In this essay, Atalya Laufer shares her work process and the various contributions for her latest project – “Luck / O Lord” – a collaborative 4-hour musical exploration that was a part of the Lucky Jewathon Festival held in November as part of Festivalt. At the end of the essay, you can explore all the visual and musical contributions to the project.
The Lucky Jewathon was a 3-day / 72-hour interactive durational, online performance that aired on November 26-28, 2020, by FESTIVALT.
Luck / O Lord was created in the framework of the Jewathon, a 72-hour online marathon discussing the issues arising from the so-called “Lucky Jews” of Poland. “Lucky Jews” are carved wooden figurines or paintings of (so-called) orthodox Jewish men. They are often depicted holding coins or counting coins. Seen by some as good luck charms, others see them only as anti-Semitic souvenirs. The Jewathon was the brainchild of a fellow Asylum alumnus Michael Rubenfeld.
For Luck / O Lord I chose a snapshot I had taken while in a store in Warsaw in 2017 contrasting these “Lucky Jews” on a bottom shelf with Polish female dolls in traditional garb on the upper shelf of a store. The photo had survived by chance only on Facebook. I then wrote a poem based on the image and sent both to my collaborators asking them to interpret the image and poem in any way they saw fit. I did not share my thoughts on the photo or the poem with them unless they asked.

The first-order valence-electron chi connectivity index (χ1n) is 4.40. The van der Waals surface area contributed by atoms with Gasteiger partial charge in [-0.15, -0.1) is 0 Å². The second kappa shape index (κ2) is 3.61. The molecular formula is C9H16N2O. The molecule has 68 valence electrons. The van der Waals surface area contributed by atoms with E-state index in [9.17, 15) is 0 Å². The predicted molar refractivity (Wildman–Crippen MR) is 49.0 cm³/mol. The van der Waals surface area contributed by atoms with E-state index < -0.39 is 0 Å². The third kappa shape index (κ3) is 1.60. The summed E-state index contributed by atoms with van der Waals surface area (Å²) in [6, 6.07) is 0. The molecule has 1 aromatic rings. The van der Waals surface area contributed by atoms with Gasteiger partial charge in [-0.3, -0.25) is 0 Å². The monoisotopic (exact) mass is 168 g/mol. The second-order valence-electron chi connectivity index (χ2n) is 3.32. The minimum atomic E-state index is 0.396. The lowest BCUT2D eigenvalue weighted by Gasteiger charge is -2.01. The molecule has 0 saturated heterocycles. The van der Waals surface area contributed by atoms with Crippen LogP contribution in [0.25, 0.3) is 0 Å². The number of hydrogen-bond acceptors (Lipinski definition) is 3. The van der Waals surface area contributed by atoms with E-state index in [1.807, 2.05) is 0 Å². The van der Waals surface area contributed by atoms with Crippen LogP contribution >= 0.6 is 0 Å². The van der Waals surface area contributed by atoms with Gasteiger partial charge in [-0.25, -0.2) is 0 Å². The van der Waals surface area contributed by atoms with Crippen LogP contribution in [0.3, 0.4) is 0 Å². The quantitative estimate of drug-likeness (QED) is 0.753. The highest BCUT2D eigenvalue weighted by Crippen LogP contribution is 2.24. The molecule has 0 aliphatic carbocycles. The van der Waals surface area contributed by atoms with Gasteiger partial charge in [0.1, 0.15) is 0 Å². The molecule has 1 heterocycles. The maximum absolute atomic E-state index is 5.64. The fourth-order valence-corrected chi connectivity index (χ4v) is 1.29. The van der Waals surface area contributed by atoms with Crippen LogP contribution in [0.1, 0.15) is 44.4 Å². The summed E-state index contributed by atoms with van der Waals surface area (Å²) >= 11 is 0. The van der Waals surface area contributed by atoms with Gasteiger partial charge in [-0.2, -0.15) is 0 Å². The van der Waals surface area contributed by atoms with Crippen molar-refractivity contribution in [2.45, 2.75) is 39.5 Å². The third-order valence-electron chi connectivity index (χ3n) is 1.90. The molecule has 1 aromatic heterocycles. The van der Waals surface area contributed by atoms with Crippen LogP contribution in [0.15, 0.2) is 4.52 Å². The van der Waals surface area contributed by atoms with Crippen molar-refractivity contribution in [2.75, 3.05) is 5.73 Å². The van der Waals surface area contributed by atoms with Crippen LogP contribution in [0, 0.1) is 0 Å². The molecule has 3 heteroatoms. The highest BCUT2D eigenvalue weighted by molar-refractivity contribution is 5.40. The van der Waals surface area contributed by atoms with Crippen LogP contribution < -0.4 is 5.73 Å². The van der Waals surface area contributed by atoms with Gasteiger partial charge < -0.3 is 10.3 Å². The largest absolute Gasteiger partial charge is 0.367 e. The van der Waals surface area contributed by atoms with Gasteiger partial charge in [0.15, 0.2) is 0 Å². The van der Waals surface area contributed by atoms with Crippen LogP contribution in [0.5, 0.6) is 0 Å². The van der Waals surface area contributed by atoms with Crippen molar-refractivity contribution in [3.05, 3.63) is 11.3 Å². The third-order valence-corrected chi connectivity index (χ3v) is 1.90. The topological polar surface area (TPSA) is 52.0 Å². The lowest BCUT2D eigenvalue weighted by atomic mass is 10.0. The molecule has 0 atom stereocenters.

My idea was to avoid an academic structure based on logic or stiff interpretations, but rather to tackle the themes arising directly with the artists’ contributions. In the context I saw them, to me the seemingly naive and traditional dolls at a tourist shop or a convenience store turn fierce and elicit intensive speculation. They allow a plethora of readings and points of view through the binary setting of female/male figures, young/old, traditional Poles/Jews, colours/black &white. My poem, which appears to be a monologue of a wooing lover, is actually a self-reflective conversation with other works. One of the references most people recognised was Leonard Cohen’s Hallelujah. His Hallelujah does not just weave biblical stories into a passionate love song, but it is also known for the many covers and different interpretations–including various verses out of the over 80 verses written originally. It seems to me to be a song that most people like and like to sing along to–even when the lyrics suddenly turn impossible to comprehend or problematic. Therefore, I thought it appropriate to invite various artists to cover my version of a strange love poem–a love-hate song based on anti-Semitic stereotypes that arise from a bad photo of some kitsch dolls in Warsaw!